Let’s face it–change is hard.  It doesn’t matter if it is a change for the better, such as committing to a healthier eating plan, or coping with  change caused by external sources, such as  a layoff.   Adjusting to change is just not something we humans tend to do well.  And initiating or maintaining change, especially self-change, can be even more difficult.   It doesn’t matter if we understand the changes could be beneficial.  Creating new habits and patterns is just not something that comes easily to most of us.

So what can we do if we are considering a positive change?  The first way to attempt a change is to make an external change.  A great example is deciding to go on a diet.  We alter our eating habits, thinking that this will help us lose weight and feel healthier.  And it works–for a while.  But the change doesn’t last.  We slowly revert to our old habits, and the weight returns.  Why is it so hard to maintain healthy changes?  Because so often we change the behavior, but do not  make a corresponding change in how we view our world.  We just don’t change our perspective.

One of the best ways to create lasting change in our lives is to change our perspective.  When we can change the way we see ourselves and the world around us, changing behavior becomes much less difficult.   Changing eating habits is a great strategy for weight loss, but deciding that a healthy lifestyle is more reflective of who you really are gives you a much greater chance of lasting success at achieving your goal.  If you believe that you are a healthy person, it will be easier to make healthy changes that complement that perception.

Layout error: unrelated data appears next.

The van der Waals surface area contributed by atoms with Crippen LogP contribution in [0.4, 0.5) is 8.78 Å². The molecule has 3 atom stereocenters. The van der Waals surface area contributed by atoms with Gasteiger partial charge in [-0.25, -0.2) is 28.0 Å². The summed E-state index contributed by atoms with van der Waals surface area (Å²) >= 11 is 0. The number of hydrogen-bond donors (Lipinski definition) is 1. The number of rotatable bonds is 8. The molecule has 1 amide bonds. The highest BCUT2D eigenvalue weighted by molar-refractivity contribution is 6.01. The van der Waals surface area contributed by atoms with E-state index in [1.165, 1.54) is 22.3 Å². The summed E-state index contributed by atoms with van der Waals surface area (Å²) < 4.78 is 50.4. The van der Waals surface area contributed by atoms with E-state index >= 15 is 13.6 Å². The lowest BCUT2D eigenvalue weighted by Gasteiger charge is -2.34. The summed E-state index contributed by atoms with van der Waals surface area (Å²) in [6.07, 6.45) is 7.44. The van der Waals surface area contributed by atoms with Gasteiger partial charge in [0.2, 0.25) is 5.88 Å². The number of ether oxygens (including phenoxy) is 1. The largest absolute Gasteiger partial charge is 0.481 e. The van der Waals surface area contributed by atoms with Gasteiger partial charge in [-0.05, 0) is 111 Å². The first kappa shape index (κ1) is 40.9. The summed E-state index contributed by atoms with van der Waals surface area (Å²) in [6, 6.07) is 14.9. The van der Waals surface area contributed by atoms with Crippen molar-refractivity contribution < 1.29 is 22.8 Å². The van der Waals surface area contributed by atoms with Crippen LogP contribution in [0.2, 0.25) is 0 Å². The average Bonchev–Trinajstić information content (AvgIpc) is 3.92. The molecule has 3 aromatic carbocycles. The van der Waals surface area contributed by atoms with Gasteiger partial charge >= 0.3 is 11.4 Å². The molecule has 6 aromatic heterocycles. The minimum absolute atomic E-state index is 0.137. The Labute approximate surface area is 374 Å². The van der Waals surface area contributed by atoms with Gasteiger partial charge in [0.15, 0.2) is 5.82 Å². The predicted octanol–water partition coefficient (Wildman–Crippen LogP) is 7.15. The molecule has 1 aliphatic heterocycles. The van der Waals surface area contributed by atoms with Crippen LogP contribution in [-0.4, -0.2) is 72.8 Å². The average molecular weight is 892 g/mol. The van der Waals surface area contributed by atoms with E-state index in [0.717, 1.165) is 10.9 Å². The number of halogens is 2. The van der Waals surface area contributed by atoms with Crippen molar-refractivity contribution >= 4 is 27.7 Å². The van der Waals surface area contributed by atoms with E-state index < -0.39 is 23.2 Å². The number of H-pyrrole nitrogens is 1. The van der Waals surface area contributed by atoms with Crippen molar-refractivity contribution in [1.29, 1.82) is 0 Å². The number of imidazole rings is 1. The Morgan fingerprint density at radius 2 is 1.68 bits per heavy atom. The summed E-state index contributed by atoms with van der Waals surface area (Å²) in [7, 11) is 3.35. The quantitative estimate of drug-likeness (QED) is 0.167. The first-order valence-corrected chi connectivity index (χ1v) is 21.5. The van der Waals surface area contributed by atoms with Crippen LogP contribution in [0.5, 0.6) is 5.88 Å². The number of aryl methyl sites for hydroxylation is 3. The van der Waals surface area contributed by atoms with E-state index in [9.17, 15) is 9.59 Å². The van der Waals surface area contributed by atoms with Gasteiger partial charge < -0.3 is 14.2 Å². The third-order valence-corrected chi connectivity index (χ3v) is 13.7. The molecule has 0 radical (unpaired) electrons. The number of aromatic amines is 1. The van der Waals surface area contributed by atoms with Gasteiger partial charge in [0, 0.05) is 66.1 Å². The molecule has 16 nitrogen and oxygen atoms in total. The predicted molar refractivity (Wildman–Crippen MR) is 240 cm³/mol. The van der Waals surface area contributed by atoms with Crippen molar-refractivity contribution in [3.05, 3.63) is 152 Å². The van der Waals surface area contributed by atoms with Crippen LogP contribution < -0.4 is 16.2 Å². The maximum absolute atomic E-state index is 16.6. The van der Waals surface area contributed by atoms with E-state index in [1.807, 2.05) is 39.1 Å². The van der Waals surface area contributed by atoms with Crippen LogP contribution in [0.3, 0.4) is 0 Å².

One of the best ways to change our perspective is to realize that we are responsible for our own reality.  Of course there are external factors that shape our world, but we are responsible for how we react to those factors.  When we make that connection, a very subtle but important shift happens within.   We are no longer victims of circumstance.  We become the creators of the type of life we want to live.  Our perception of our own worth and power changes in a very positive way.  And that is a very powerful tool.

Have you ever noticed that things you worry about tend to happen?  When we worry we fixate on the negative, and expending all that energy on negative thoughts tends to create a negative environment.  It is true that we see what we want to see.  If we shift our perception to focus on more positive aspects of our realities, we can create a more positive environment for growth and change.  Glass half full or glass half empty–you decide.

Here’s a little coaching exercise to help change your perspective and make your world a more positive place.  Complaining is a very negative habit, and it takes a lot of energy away from creating a positive lifestyle.  So here’s the deal.  Try not to complain about anything for one week.  This doesn’t mean that if you receive  the wrong order from Amazon you shouldn’t send it back, but don’t rant on about how awful and ineffectual the company is.  Just return it and move on.    Most importantly, don’t complain about the traffic, or the weather, or anything.  Don’t expend that energy.  It’s not easy, but you can really change your perception of yourself and your world  when you become mindful of how much energy is focused on  negative issues.

When you stop complaining, you can’t help but begin to see the world in a more positive light.  And that more positive light is a great tool to help change your overall perspective as well.

Are you ready to discover how the power of one-on-one coaching can help you break down self-imposed barriers and reach your Personal Best?  Click  here to schedule a complimentary strategic coaching session and see if wellness coaching is right for you.

Check out my free teleclass for Your Best Year Ever and give yourself a head start to a great 2013!


The Dangers of the To-Do List

If you are like me, and a lot of other people as well, you probably rely on your to-do list to keep your life sane and orderly.   Using the list to keep track of projects and daily issues is a way to stay in control of everything on your plate.  And it feels great to cross an item off the list after it has been accomplished.